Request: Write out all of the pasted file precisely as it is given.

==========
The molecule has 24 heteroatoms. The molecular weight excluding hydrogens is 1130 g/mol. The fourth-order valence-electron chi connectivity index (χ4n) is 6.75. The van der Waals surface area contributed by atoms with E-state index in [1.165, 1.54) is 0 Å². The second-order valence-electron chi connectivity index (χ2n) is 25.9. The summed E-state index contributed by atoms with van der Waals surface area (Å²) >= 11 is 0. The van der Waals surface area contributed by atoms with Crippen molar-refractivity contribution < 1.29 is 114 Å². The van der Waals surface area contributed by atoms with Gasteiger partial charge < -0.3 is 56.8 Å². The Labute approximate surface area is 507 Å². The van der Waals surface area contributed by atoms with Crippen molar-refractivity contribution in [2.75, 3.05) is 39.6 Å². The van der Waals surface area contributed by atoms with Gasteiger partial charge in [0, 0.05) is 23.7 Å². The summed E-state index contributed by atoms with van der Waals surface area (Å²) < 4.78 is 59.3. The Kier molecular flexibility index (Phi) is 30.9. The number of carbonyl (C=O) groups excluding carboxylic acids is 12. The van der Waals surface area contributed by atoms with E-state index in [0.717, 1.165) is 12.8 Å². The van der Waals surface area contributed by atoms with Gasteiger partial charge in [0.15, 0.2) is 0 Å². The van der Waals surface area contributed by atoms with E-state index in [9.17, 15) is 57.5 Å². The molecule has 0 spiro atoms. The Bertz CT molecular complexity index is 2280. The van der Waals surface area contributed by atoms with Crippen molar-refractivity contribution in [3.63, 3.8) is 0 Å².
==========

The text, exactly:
The molecule has 24 heteroatoms. The molecular weight excluding hydrogens is 1130 g/mol. The fourth-order valence-electron chi connectivity index (χ4n) is 6.75. The van der Waals surface area contributed by atoms with E-state index in [1.165, 1.54) is 0 Å². The second-order valence-electron chi connectivity index (χ2n) is 25.9. The summed E-state index contributed by atoms with van der Waals surface area (Å²) >= 11 is 0. The van der Waals surface area contributed by atoms with Crippen molar-refractivity contribution < 1.29 is 114 Å². The van der Waals surface area contributed by atoms with Gasteiger partial charge < -0.3 is 56.8 Å². The Labute approximate surface area is 507 Å². The van der Waals surface area contributed by atoms with Crippen molar-refractivity contribution in [2.75, 3.05) is 39.6 Å². The van der Waals surface area contributed by atoms with Gasteiger partial charge in [0, 0.05) is 23.7 Å². The summed E-state index contributed by atoms with van der Waals surface area (Å²) < 4.78 is 59.3. The Kier molecular flexibility index (Phi) is 30.9. The number of carbonyl (C=O) groups excluding carboxylic acids is 12. The van der Waals surface area contributed by atoms with E-state index in [0.717, 1.165) is 12.8 Å². The van der Waals surface area contributed by atoms with Gasteiger partial charge in [0.15, 0.2) is 0 Å². The van der Waals surface area contributed by atoms with E-state index in [9.17, 15) is 57.5 Å². The molecule has 0 spiro atoms. The Bertz CT molecular complexity index is 2280. The van der Waals surface area contributed by atoms with Crippen molar-refractivity contribution in [3.63, 3.8) is 0 Å².